Watch this great explanation of how photographic film works

It’s easy to talk about film as if it were magic. Many analog shooters will talk at length about how the medium itself gives photography an intangible sense of curiosity and wonder. I myself am guilty of it. But, in reality, cinema is the product of hard science. Producing a film requires meticulous mathematics and specific chemistry applied on a large scale. This is a truly impressive scientific feat. While many photographers could easily pick up and shoot a roll of film, understanding how it actually works is another story. This 24-minute video from the Smarter Every Day YouTube channel does a great job of diving into the chemical mechanisms that go into capturing photos.

Understand the basics

Film, as we know it, relies on light-sensitive silver suspended in a gelatin-based emulsion. Light strikes this silver to create a latent image, which emerges as it crystallizes during the development process. Film remains in the negative when filming in black and white, which always seemed very cool to me. This makes black and white movie more difficult to scan because infrared sensors cannot penetrate metal for automatic dust removal. But, each black and white negative is, in a way, a tiny silver sculpture of the scene you saw in front of you. Color developers use bleach to remove the silver from the film and the color itself comes from the dyes instead.

You don’t need to understand all the chemical processes behind shooting film to enjoy loading a roll and going with your camera. This basic knowledge can, however, be useful. For example, this explains why it is difficult to overexpose color film. When adding more light only makes the negative denser, you have more flexibility. You can go several stops past negative film and still get a usable image.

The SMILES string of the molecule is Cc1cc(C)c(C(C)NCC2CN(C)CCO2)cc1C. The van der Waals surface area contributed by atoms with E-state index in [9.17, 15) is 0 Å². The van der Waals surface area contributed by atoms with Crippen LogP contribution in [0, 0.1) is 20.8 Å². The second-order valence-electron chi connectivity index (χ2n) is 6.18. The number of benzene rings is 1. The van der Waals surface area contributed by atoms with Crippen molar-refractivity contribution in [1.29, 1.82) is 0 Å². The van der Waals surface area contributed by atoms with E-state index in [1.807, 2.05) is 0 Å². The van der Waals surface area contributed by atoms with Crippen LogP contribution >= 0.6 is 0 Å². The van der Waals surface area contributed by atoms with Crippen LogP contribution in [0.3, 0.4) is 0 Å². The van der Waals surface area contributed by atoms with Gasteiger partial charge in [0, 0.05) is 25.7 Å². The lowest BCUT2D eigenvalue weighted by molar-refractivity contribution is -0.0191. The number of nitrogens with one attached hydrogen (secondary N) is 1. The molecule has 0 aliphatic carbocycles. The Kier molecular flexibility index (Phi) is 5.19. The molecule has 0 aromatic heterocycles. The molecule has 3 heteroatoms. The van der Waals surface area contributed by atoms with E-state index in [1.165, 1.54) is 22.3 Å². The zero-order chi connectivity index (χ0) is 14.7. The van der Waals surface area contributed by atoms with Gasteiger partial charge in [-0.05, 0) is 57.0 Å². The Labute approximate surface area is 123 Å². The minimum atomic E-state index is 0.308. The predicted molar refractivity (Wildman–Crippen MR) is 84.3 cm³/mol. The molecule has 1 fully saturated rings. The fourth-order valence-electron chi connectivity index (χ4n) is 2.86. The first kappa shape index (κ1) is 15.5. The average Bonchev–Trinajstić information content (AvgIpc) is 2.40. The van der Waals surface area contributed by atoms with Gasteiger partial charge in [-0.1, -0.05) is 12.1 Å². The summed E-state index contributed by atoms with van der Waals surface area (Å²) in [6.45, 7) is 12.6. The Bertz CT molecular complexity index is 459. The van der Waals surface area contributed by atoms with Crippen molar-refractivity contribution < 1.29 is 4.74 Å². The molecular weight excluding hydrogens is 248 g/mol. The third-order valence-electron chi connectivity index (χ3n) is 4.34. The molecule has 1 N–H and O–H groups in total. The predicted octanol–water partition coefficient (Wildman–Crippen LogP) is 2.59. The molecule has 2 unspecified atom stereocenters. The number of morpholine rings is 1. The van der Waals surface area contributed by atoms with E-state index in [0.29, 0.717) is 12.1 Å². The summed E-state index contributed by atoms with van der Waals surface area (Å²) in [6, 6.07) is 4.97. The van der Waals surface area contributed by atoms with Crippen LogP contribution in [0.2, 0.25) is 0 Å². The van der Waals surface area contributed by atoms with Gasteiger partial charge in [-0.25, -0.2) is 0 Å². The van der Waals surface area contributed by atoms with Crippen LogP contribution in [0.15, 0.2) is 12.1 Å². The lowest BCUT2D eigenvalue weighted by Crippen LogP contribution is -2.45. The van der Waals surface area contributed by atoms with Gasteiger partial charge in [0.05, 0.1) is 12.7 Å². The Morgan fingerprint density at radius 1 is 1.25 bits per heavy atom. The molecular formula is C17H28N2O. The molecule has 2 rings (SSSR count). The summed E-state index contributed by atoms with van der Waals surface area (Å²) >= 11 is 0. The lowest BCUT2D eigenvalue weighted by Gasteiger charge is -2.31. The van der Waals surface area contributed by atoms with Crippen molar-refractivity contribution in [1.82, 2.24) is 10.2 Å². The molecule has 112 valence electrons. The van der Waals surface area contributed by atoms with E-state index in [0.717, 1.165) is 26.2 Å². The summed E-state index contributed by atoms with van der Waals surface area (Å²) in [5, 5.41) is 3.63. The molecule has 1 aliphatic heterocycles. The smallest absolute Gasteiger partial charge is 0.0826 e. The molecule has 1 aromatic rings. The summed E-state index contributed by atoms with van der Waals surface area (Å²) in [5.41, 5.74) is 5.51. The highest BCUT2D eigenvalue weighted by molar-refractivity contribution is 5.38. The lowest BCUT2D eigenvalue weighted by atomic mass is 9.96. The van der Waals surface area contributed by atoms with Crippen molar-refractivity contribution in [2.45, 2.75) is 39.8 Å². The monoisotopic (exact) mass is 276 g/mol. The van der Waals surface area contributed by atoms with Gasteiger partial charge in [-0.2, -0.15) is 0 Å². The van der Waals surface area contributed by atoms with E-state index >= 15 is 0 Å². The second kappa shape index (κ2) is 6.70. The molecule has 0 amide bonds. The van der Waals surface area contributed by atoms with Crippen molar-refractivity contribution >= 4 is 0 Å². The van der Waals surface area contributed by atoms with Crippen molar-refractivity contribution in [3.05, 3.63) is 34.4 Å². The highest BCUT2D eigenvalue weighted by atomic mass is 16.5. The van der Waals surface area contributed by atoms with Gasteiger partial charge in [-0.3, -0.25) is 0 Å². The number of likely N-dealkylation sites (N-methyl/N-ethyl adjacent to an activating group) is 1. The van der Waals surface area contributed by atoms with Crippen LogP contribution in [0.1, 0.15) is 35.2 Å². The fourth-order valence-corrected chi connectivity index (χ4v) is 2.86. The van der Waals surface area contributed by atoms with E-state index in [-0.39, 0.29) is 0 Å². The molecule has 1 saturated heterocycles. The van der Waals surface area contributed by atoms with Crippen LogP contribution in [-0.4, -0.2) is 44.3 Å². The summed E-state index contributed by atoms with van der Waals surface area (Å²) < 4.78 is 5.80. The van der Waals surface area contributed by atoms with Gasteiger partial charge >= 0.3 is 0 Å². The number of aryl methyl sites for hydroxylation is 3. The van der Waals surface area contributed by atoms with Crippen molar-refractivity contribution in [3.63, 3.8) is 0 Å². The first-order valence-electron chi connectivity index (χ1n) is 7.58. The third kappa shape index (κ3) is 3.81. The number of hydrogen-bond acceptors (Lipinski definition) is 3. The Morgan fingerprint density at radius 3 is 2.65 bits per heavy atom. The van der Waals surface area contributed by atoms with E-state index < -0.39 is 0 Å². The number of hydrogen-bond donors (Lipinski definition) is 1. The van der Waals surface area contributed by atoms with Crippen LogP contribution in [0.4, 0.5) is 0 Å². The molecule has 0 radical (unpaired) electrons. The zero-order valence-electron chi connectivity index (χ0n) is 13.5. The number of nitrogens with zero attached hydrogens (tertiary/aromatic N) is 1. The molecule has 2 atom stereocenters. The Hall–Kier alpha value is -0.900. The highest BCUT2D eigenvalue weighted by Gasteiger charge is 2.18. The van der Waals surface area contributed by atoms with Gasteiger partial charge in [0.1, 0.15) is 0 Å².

Chemistry 201

Once you understand how typical film works, it’s easy to fall down the rabbit hole of alternative photographic processes. Some photographers are still doing impressive things with old-school photography techniques like wet plate. If you’re looking for something with a lower barrier to entry (and less super toxic chemicals involved), you can try taking direct positive images on photographic paper.

Cinema is very hip right now, but the process of making, filming and processing is still wonderfully cheesy. Discover our visit to the Kodak film factory for an overview of how it is made. Or browse this list of movies you should shoot before they go. We’ve already lost some good film stock this year, so now’s the time to get your film fix before other great options are taken off the market.

About Debra D. Johnson

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